Nature Foundation warns of potential Sargassum invasion | THE DAILY HERALD

COLE BAY–Nature Foundation has again issued a warning of a potential influx of Sargassum seaweed invasion the coming weeks and months. The foundation has been coordinating and monitoring efforts with regional partners and, based on weather predictions and aerial surveys, a significant amount of the seaweed is headed in this general vicinity.

  “In the case of an influx we need to find a way to coordinate the removal of the seaweed with heavy loaders, which causes serious risks to nesting sea turtles and hatchlings, while the algae itself can be a hazard to the animals,” said foundation Manager Tadzio Bervoets.

  Economically speaking, seagrass can have a serious effect on the islands’ beaches. As soon as the grass is cleared it is deposited back on the beach by the wind and currents.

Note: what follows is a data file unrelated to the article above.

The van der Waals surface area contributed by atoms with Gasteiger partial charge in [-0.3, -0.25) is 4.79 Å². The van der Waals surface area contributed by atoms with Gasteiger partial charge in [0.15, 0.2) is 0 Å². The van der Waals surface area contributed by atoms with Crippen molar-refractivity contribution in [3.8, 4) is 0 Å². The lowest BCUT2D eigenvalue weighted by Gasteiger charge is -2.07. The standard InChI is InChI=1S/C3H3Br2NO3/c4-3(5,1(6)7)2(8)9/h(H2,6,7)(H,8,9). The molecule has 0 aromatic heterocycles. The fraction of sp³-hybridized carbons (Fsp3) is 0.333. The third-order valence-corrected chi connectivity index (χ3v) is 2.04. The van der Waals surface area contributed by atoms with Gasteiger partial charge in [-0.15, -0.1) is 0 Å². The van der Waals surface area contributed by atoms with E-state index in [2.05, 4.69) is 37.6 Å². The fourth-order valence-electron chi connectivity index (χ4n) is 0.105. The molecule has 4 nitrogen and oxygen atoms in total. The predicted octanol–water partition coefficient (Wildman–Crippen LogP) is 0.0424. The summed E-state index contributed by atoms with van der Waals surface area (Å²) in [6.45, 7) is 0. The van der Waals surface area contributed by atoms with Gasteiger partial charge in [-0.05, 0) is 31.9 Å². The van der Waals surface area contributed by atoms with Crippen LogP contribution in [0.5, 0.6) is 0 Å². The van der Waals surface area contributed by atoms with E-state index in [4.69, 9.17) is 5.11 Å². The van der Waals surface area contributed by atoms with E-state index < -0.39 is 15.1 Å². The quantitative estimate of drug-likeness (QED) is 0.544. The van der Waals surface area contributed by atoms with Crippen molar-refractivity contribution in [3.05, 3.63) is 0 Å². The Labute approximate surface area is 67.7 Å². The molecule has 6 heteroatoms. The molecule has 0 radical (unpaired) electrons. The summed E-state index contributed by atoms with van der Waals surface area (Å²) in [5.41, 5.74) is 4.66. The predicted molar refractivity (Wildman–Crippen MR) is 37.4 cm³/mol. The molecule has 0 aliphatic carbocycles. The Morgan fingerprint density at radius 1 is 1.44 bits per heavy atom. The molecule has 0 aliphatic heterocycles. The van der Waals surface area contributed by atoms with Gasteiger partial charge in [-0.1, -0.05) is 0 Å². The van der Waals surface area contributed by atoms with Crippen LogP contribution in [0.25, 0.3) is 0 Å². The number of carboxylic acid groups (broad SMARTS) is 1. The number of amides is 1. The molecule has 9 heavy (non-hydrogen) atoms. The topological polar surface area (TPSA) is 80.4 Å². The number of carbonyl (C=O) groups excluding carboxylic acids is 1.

“We will continue to work towards researching the effects of the grass and some possible solutions, but at this point St. Maarten, like many islands in the Caribbean, is being heavily impacted,” said Bervoets.

  Sargassum is a genus of brown (class Phaeophyceae) seaweed which is distributed throughout the temperate and tropical oceans of the world. Sargassum first plagued St. Maarten in 2011 and 2012, with the foundation having to warn swimmers to avoid swimming on certain beaches due to the large amount of Sargassum weed and many beachfront residences and hotels having to continuously clean washed-up Sargassum.

Source: The Daily Herald